create table T1 nologging as select Â 78fqd7xtxpybv 4162 LOAD WRITE BUFFERS    0       0
create table T1 nologging as select Â 78fqd7xtxpybv 4162 SORT (v1)            34      97       697
create table T1 nologging as select Â 78fqd7xtxpybv 4162 GROUP BY (HASH)      12       0

Upon inspection of the new execution plan, we can see an almost 10 times improvement, elapsed time decreasing from 48 minutes to just 5 1/2 minutes. Â There is no other change at this time, but note the difference in temp usage and the introduction of bloom filters:

SQL> select * from table(dbms_xplan.display_awr('78fqd7xtxpybv'));

Id
Operation
Name
Rows
Bytes
TempSpc
Cost (%CPU)
Time
0CREATE TABLE STATEMENT 1643K(100)
2 HASH GROUP BY4290 385K 8272K 1643K (1)05:28:44
3 FILTER
4 HASH JOIN83635 7514K 1642KÃ¿ (1)05:28:34
5 JOIN FILTER CREATE:BF00006266260 15 (0)00:00:01
6 TABLE ACCESS FULLTBL1_VW6266260 15 (0)00:00:01
7 FILTER
8 JOIN FILTER USE:BF000083635 6697K 1642KÃ¿(1)05:28:33
9MERGE JOIN OUTER83635 6697K 1642K (1)05:28:33
10 MERGE JOIN 76M 4078M 1642K (1)05:28:33
11 SORT JOIN 76M 3641M 1642K (1)05:28:32
12 VIEWTBL1_VW2 76M 3641M 1642K (1)05:28:32
13 HASH GROUP BY 76M 4223M5575M 1502K(1)05:00:27
14 VIEWTBL_VW1_NW 76M 4223M 432K (1)01:26:30
15 UNION-ALL
16 PARTITION RANGE ALL 1667K 49M10721 (1)00:02:09
17 TABLE ACCESS FULLTBL1_VW2 1667K 49M10721 (1)00:02:09
18 PARTITION RANGE ALL 74M 2279M 341K (1)01:08:13
19 TABLE ACCESS FULLTBL1_VW2 74M 2279M 341K (1)01:08:13
20 SORT JOIN39362 230K 31 (7)00:00:01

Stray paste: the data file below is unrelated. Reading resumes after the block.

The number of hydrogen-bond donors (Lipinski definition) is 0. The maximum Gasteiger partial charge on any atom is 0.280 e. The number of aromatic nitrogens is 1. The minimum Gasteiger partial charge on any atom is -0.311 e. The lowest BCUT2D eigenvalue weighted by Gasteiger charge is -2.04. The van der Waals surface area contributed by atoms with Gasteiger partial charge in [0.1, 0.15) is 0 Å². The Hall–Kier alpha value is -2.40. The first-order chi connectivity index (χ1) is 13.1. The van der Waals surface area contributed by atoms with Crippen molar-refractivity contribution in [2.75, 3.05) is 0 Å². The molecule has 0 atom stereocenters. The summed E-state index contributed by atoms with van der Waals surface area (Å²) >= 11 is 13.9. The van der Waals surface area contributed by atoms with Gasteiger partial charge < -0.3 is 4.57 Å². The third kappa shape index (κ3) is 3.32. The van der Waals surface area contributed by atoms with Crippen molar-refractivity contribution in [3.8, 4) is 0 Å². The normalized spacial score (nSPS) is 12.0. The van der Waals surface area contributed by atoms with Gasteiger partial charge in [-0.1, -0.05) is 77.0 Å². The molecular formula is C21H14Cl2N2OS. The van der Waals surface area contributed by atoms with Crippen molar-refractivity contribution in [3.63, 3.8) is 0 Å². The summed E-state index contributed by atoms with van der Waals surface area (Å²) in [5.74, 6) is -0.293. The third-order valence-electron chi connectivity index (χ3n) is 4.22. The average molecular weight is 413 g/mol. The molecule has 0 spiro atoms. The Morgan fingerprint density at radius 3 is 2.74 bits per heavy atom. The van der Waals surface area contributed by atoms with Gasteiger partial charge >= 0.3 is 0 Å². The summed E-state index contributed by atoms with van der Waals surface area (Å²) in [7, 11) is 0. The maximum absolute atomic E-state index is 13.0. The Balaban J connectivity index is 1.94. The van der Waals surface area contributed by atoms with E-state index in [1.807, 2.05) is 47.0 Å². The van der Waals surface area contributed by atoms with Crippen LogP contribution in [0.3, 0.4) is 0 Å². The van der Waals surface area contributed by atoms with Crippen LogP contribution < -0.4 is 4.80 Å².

21 INDEX FAST FULL SCANTBL2_PK39362 230K 29 (0)00:00:01
22 SORT JOIN17916 454K69 (3)00:00:01
23 REMOTERM_TBL_FRM_VW17916 454K 67 (0)00:00:01
24 SORT UNIQUE268 14 (58)00:00:01
25 UNION-ALL
26 NESTED LOOPS134 5 (0)00:00:01
27 TABLE ACCESS BY INDEX ROWIDTBL218 2 (0)00:00:01
28 INDEX UNIQUE SCANTBL2_PK11 (0)00:00:01
29TABLE ACCESS FULLWRK_TBL31263 (0)00:00:01
30 NESTED LOOPS134 5 (0)00:00:01
31TABLE ACCESS BY INDEX ROWIDTBL2_VW2182 (0)00:00:01
32 INDEX UNIQUE SCANTBL2_PK11 (0)00:00:01
33TABLE ACCESS FULLWRK_TBL31263 (0)00:00:01
 Remote SQL Information (identified by operation id):
 Â  23 – SELECT “S_ID” FROM “RM_TBL_FRM_VW” “B” (accessing ‘RM_DBLINK’ )
 Â Â  – dynamic sampling used for this statement (level=2)

Here’s a clear example of how a small change can make a great difference in performance. Â The view available to the developer didn’t support performance and now we can continue to work on improvements on statistics and coding.

## Being Friends with Larry Ellison… :)

So I tried to finish out some of my OOW posts, but I ended up talking about this with a friend and thought I would share how I became Facebook friends with Larry Ellison instead….

After returning from Oracle Open World 2011, Â I sat one day at my desk, staring in disbelief, (as many Oracle folks busy in the social media world during OOW were that day) at a friend request from Larry Ellison’s Facebook account. Â I accepted it and me and my fellow DBAs then reviewed the account to verify that this was Larry’s official account and yes, he’d friended little ol’ me.